PORT TOWNSEND — Port of Port Townsend officials expect to begin collecting the $15 million multi-year levy in January, but commissioners want to hold off on the first capital projects until 2021.
All three commissioners praised Jefferson County voters, who were approving the port’s Industrial Development District (IDD) levy with more than 54 percent of the vote in Tuesday’s latest ballot counts.
About 1,000 ballots still need to be counted, with updated totals expected at 4 p.m. today, the county auditor’s office said.
The levy, which needs a simple majority to pass, can be collected for up to 20 years.
“I have to say the work that staff has done in recent months to get our net profitability up and cut costs and all of those things that staff has been executing on really made it a lot easier to go out and talk to people about how trustworthy an investment in the port is,” said Bill Putney, commission chair.
“I never really had a hope that this IDD would pass. I’m very gratified the community has seen fit to do this for us. I feel a heavy responsibility to perform on it.”
The port previously prepared a list of capital investment needs that totals about $14.6 million.
Some of the top items include $7.5 million to rehabilitate and re-build the north and south Point Hudson jetties, and about $700,000 for three separate projects at the Herb Beck Quilcene Marina, which would include dredging the entrance, repairing buildings and rebuilding the boat ramp.
By law, commissioners didn’t need voter approval for the IDD levy, but a petition circulated by a citizens’ group, the Committee for Port Accountability, gathered enough signatures to put it on the November ballot.
Commissioners passed a resolution unanimously on Wednesday to collect a total of $809,354 for the IDD levy in 2020, with an estimated rate of $0.13 per $1,000 of assessed property value.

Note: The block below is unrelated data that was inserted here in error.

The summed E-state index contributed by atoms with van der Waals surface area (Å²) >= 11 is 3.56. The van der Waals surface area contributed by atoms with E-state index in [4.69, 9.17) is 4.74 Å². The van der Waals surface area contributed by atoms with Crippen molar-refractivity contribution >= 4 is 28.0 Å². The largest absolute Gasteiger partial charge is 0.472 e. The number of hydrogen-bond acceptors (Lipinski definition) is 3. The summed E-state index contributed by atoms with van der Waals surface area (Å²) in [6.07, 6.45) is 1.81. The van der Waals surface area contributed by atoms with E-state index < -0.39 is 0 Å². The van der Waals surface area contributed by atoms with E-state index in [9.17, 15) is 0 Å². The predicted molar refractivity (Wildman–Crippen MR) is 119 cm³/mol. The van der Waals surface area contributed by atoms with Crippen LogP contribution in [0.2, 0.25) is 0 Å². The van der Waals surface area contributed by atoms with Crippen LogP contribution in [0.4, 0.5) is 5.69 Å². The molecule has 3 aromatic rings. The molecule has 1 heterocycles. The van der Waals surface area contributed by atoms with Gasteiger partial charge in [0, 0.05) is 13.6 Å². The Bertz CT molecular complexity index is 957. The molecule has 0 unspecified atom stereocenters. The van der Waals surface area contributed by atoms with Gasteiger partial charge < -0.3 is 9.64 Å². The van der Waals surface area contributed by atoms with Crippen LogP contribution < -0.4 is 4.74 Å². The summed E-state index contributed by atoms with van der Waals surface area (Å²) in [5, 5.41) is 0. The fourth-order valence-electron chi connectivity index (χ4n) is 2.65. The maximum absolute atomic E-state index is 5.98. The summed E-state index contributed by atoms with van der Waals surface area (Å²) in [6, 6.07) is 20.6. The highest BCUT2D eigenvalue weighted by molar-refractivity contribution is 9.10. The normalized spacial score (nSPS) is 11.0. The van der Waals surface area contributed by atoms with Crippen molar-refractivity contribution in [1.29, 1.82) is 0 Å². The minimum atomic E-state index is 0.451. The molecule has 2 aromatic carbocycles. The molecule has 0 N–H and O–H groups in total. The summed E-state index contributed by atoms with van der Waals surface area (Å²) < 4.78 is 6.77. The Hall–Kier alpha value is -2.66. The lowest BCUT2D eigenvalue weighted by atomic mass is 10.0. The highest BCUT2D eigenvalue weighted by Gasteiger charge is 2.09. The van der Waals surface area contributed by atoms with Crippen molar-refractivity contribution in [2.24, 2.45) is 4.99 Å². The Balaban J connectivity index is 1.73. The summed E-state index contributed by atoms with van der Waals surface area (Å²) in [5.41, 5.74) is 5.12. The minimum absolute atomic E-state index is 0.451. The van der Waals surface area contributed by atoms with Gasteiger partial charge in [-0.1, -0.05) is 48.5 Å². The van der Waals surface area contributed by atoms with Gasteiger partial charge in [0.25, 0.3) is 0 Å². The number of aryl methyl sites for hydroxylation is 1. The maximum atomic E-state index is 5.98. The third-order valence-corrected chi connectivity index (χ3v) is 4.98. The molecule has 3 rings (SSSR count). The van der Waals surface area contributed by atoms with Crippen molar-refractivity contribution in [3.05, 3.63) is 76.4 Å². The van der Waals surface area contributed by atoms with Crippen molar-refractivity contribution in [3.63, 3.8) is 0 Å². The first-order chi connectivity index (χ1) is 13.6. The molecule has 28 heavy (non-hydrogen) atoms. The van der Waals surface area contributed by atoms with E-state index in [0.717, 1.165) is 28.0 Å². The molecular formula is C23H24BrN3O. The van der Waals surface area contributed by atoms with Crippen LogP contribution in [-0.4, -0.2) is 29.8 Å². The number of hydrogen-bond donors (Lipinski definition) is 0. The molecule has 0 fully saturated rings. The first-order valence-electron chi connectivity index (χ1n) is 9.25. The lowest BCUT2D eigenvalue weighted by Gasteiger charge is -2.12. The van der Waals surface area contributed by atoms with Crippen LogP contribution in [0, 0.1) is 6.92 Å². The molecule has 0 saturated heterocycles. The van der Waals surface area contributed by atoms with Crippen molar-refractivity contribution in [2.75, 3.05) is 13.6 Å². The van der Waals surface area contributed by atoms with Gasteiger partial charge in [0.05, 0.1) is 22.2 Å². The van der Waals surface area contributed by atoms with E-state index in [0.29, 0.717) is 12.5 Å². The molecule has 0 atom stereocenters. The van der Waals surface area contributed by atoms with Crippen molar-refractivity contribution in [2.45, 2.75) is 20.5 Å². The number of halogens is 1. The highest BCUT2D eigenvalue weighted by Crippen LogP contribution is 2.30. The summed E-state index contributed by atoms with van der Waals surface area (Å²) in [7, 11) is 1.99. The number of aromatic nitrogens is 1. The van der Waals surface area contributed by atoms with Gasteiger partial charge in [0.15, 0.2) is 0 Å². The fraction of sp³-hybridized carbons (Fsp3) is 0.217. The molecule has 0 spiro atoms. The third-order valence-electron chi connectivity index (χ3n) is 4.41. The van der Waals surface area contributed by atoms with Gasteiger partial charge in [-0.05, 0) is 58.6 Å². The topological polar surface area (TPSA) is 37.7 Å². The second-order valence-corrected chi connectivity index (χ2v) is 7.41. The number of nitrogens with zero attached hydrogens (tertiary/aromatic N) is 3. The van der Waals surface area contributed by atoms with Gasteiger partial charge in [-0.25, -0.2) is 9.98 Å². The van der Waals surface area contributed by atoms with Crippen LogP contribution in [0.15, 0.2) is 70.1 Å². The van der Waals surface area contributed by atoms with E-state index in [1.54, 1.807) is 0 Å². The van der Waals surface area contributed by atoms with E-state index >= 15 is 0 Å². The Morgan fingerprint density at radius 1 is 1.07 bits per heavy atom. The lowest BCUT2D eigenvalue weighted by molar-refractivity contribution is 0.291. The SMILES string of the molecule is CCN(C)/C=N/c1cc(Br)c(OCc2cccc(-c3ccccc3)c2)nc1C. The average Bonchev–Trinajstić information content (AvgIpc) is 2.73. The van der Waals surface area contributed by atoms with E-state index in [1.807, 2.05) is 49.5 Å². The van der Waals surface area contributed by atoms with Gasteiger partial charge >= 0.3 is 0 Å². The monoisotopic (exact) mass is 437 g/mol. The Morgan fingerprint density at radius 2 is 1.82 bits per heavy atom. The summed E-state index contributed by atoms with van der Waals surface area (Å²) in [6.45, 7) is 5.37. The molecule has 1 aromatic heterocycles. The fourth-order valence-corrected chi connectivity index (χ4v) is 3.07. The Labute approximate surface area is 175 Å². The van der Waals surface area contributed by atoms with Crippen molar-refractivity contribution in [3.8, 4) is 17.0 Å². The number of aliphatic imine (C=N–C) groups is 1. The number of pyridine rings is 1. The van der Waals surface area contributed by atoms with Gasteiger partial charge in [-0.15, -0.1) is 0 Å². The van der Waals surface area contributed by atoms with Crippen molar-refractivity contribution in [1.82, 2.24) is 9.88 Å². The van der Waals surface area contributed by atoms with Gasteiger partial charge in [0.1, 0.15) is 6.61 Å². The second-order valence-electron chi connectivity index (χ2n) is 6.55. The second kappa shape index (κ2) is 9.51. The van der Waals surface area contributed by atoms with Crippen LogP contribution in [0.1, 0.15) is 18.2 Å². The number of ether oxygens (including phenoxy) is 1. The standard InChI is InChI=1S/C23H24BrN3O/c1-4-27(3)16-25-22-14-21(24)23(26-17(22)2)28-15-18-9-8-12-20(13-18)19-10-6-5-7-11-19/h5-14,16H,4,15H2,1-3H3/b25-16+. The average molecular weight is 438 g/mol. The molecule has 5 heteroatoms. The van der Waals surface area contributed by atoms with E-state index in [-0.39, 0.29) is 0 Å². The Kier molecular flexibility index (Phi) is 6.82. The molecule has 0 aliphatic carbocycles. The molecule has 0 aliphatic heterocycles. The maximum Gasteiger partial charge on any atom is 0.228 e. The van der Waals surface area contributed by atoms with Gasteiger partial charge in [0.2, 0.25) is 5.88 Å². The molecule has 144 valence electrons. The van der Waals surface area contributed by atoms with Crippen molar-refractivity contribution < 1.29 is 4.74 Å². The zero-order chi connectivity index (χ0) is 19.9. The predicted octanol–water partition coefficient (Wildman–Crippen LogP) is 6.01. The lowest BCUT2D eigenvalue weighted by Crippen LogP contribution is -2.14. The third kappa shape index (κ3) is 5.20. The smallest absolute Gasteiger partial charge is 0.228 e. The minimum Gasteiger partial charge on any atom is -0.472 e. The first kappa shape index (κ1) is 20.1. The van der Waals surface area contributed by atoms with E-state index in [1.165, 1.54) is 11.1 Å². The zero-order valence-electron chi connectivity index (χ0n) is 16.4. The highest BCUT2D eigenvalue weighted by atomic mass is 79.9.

“In fairness, it’s the least amount we can propose per year and still get the [total] amount of money for the levy,” commissioner Steve Tucker said. “I’ve been a proponent that we continue things on a predictable basis without having any big jumps.”
Jim Pivarnik, the port’s interim executive director, suggested commissioners place the levy funds into a new restricted account, although the port will not see any of the money until after county property tax bills are due in April.
“That certainly isn’t a lot of funds to do anything now,” Pivarnik said.
The port’s regular property tax levy was approved for a 1 percent increase for a total of just more than $1 million on Wednesday.
Commissioners also formalized the port’s 2020 operating and capital budgets, and they approved new leases separately for the Artful Sailor and Key City Fish, both of which operate on port property.
Yet they were still abuzz about the likely passage of the IDD levy.
Pivarnik said ports statewide have been able to execute that type of a levy since the 1960s, but this may be the first to ever receive voter approval.
“I’m amazed and glad that the community chose to trust the port enough to approve that IDD,” Tucker said.
Commissioner Pete Hanke said the port should continue to assess its property and consider surplussing in areas where it makes sense.
“Over the course of 20 years, it isn’t a lot of money in terms of our operations and our budget and what we’re responsible for,” he said.
“I think it’s a relevant discussion because it definitely leverages those IDD funds a lot further down the road.”
Jefferson County Managing Editor Brian McLean can be reached at 360-385-2335, ext. 6, or at [email protected].